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While I expected to read a general exploration into animal magick, I found something much more unusual and specific within Lupa’s A Field Guide to Otherkin. Otherkin is Lupa’s word for a special breed who identify as part human and part animal. Common forms include therianthropes, vampires, elves, fey, and dragons.

 

Lupa’s book is refreshing because I learned much more about a subject I had not foreseen. What I thought were otherkin did not match Lupa’s definition. Furthermore, Lupa writes with honesty about a subject that has caused her and other therianthropes discomfort. Lupa moves beyond emotional pain and turns her Otherkin nature into a source for magickal development.

 

The downside to A Field Guide to Otherkin is that the subject matter is difficult to believe. Since many of Lupa’s readers are Pagan, they might be more willing to believe in half-human beings than the average reader. Having already published Fang and Fur, Blood and Bone (2006) and Kink Magic (2007),

Lupa has drawn a substantial following. Some might pick up A Field Guide to Otherkin because they found merit in her previous works. A Field Guide to Otherkin might push boundaries for those set on fixed understandings of scientific realities. Then again, Kink Magic might also!

 

Towards the conclusion of the book, Lupa writes that most of her readers identify with Otherkin characteristics from the book or believe themselves to be Otherkin (p. 231). I disagree that most readers necessarily doubt their human status and are considering their therianthrope status. If the material within A Field Guide to Otherkin is worth reading, it should not be for therianthropes alone. Throughout the book, Lupa clarifies misconceptions about vampires and therianthropes. Vampires are more common and do not exhibit many characteristics popularized by horror films. Since the book can redeem people identifying with those labels, Lupa should welcome readers who are interested for intellectual reasons and not for personal identification. Interested readers can become sympathizers for Otherkin. A Field Guide to Otherkin contains enough advanced material to satisfy an actual therianthrope, but needs not be for them exclusively.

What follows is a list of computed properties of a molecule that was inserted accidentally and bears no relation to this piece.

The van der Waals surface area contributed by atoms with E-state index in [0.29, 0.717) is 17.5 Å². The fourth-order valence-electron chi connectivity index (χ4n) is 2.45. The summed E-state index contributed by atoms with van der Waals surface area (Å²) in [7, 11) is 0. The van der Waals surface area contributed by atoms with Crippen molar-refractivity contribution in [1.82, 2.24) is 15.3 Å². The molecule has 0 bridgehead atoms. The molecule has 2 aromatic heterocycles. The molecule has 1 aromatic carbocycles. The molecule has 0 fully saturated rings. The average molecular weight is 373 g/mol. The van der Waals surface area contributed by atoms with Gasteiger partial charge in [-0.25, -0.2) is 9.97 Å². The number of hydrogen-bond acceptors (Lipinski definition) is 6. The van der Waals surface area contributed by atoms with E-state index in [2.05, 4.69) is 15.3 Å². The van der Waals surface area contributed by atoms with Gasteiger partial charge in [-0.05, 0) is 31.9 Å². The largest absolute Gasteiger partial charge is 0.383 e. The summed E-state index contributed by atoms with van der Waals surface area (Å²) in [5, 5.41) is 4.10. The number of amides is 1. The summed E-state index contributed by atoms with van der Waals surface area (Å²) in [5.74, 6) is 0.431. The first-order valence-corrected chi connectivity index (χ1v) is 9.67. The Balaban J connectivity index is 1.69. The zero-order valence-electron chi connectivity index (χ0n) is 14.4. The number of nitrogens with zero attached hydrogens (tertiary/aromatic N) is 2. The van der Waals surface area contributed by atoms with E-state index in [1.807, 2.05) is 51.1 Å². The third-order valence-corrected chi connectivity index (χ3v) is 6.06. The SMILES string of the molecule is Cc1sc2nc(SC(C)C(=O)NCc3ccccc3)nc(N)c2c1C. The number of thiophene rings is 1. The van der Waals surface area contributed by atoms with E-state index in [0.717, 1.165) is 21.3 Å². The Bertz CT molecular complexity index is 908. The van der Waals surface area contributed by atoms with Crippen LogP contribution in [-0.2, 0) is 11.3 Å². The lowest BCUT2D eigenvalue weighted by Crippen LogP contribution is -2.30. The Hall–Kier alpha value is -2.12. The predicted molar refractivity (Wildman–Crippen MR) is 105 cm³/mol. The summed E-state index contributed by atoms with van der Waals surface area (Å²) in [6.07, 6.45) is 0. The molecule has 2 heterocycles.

In the book, multiple individuals feel somehow a-human and are unable to recognize their identity right away. For example, Lupa identifies as part-wolf. Unfamiliar with Otherkin, she has no frame of reference for placing her a-human behavior. Eventually, Lupa makes acquaintances within the Otherkin community and comes to accept that she might fall within that category. Another character whose story Lupa shares resists his dragon identity (p. 33). Eventual submission follows a period of denial in a coming-out process. A Field Guide to Otherkin can help some readers articulate their Otherkin identity.

 

~review by Michelle Mueller

Author: Lupa

Megalithica Books, 2007

pp. 311, $21.99
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